There was as well Ruth Rendell, who had debuted in 1964, with another of her reliable Inspector Wexford series mysteries, A Guilty Thing Surprised.  And there was newcomer Peter Lovesey, who debuted with his Victorian mystery Wobble to Death, recently reissued in a commemorative edition, and  Reginald Hill, who likewise debuted with  A Clubbable Woman.  (Both Lovesey and Hill were just lads in their thirties in those days!)  Another newcomer of promise was Margaret Yorke, who debuted with Dead in the Morning, the first in her short-lived Patrick Grant detective series.

And then there was another debut performer, Anne Morice (1916-1989), with her self-professed "novel of detection" (it says so right on the front of the dust jacket), Death in the Grand Manor.  Truly 1970 was a good year.

the graphics may be Seventies 
but the milieu is Thirties

Anne Morice's Death in the Grand Manor introduced the author's admirable series sleuth, Tessa Crichton, who would appear in and narrate 23 detective novels between 1970 and 1988.  Tessa is a young actress who has a penchant, as all amateur detectives do, for crossing paths (and swords) with Murder in all its foul and fair guises.  In Manor Tessa is staying with her willful and eccentric playwright cousin, Toby Crichton, at his house in the tiny wealthy community of Roakes Common, located not far from London, in order to look after Toby's precocious eleven-year-old daughter Ellen, while his second wife, Ellen's stepmother Matilda, is mostly away at a stage acting gig.  

Roakes Common is a village right out of the pages of Agatha Christie, as Tessa--who is compared to a youthful Miss Marple in reference to her nosiness when she scents murder--reveals in her narration:

Roakes Common....consists of twenty or thirty houses, two pubs and a combined post office and store, set in a hundred acres of commonland.  The Common is divided down the middle by the road which joins Storhampton, in the Thames Valley, with Dedley, twenty miles to the north.  

There's even a gardener named Parkes and a housecleaner named Mrs. Grumble!

Sadly a most objectionable family, the Cornfords, has recently purchased the derelict old manor house in Roakes Common, upsetting the pleasant status quo.  Douglas Cornford, "the son of an industrial tycoon from the Midlands," comes with an overbearing wife, Bronwen, and two exceedingly obnoxious children.  Bronwen, in particular, manages to offend everyone in the community, including a gay (in both senses of the word) male couple, the Biblically named Peter and Paul, who rather reminded me of the lesbian couple in Agatha Christie's A Murder is Announced, published two decades earlier.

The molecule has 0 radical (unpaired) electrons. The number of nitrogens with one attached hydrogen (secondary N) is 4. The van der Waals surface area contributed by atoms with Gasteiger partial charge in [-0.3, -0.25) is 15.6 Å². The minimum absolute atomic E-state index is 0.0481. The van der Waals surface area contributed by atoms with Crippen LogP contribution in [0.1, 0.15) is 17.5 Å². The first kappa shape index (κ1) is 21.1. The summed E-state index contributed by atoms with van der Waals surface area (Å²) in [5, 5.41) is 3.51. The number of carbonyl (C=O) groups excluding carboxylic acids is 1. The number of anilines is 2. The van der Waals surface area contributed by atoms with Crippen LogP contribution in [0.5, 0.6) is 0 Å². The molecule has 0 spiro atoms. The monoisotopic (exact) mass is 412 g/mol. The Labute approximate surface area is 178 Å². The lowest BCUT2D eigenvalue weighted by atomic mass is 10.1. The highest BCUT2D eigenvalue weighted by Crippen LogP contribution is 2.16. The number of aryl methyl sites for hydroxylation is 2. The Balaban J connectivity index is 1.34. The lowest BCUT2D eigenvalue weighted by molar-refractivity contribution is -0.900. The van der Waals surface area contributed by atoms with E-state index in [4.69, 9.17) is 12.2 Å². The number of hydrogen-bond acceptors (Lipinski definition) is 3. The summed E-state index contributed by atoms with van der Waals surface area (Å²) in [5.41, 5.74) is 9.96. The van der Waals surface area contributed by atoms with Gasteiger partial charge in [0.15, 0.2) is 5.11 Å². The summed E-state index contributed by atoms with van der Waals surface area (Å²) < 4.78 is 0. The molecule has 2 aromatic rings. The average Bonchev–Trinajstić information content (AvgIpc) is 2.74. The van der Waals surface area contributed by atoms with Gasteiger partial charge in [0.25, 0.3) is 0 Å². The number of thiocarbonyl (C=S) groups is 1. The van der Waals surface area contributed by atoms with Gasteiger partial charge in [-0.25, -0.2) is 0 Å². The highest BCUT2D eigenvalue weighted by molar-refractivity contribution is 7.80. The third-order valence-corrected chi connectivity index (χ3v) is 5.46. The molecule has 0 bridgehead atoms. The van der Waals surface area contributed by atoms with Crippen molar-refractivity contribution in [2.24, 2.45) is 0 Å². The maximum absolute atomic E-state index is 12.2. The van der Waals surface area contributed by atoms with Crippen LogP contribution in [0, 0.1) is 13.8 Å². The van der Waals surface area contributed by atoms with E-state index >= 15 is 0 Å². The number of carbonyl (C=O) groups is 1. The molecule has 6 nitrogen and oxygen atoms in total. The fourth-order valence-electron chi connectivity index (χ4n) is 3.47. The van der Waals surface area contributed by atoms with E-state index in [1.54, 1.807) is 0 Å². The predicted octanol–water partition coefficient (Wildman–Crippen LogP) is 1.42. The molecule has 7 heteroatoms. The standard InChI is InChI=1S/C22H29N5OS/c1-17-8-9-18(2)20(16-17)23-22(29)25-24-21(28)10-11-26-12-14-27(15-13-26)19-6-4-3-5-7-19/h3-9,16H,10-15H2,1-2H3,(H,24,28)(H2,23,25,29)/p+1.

Halfway though the novel occurs the expected murder--and then Tessa is on the hunt!  She's also on the lookout for the handsome blond man she briefly talked up at the pub, when batty Bronwen stormed in and caused a dreadful dust-up.  Could there be romance as well as murder in the air for our Tessa?

When it was published in 1970, Death in the Grand Manor received stellar reviews, though "light" was an adjective almost invariably applied to it.  Apparently reviewers had not yet discovered the term "cozy," of which Manor seems an early example.  Yet despite the cozy setting there's a tartness to Tessa's narration and the brittle dialogue which reminds me of the Golden Age Crime Queens and even, to part from mystery for a minute, Noel Coward.  It may be cozy but it's certainly not cloying.  Morice  definitely avoids soppiness and sentimentality and her Tessa repeatedly reveals a nice turn for phrase. "Sackcloth and ashes would have been overdressing for the mood I had sunk into by then," she observes at one point.

Fittingly the novel was enthusiastically reviewed by Golden Age stalwarts Edmund Crispin and Francis Iles (aka Anthony Berkeley Cox).  Crispin found it a "charming whodunit....full of unforced buoyance" and prescribed it as a "remedy for existentialist gloom."  Iles, who would pass away at the age of 77 less than six months after penning this review, deemed the novel a "most attractive lightweight," adding:

entertainingly written, it provides a modern version of the classical type of detective story.  I was much taken with the cheerful young narrator...and I think most readers will feel the same way.  Warmly recommended.

It was like a benediction from one of the high priests of English murder, back from the time when fictional foul play was an amusement.  

Once the bright young hope of classic English crime, Edmund Crispin, long sunk in bouts of existential gloom, would survive Iles by only seven years, dying in 1978 at the age of 56.  But happily for detective fiction fans, new talents like Anne Morice had entered the ranks and would remain there for some time to come.

I am pleased to report that Anne Morice's Tessa Crichton detective novels will be reprinted by Dean Street Press next year.  For more on the fascinating background of the author, see an earlier post by me here.  Look for an interview with a daughter of Anne Morice at this blog later this year.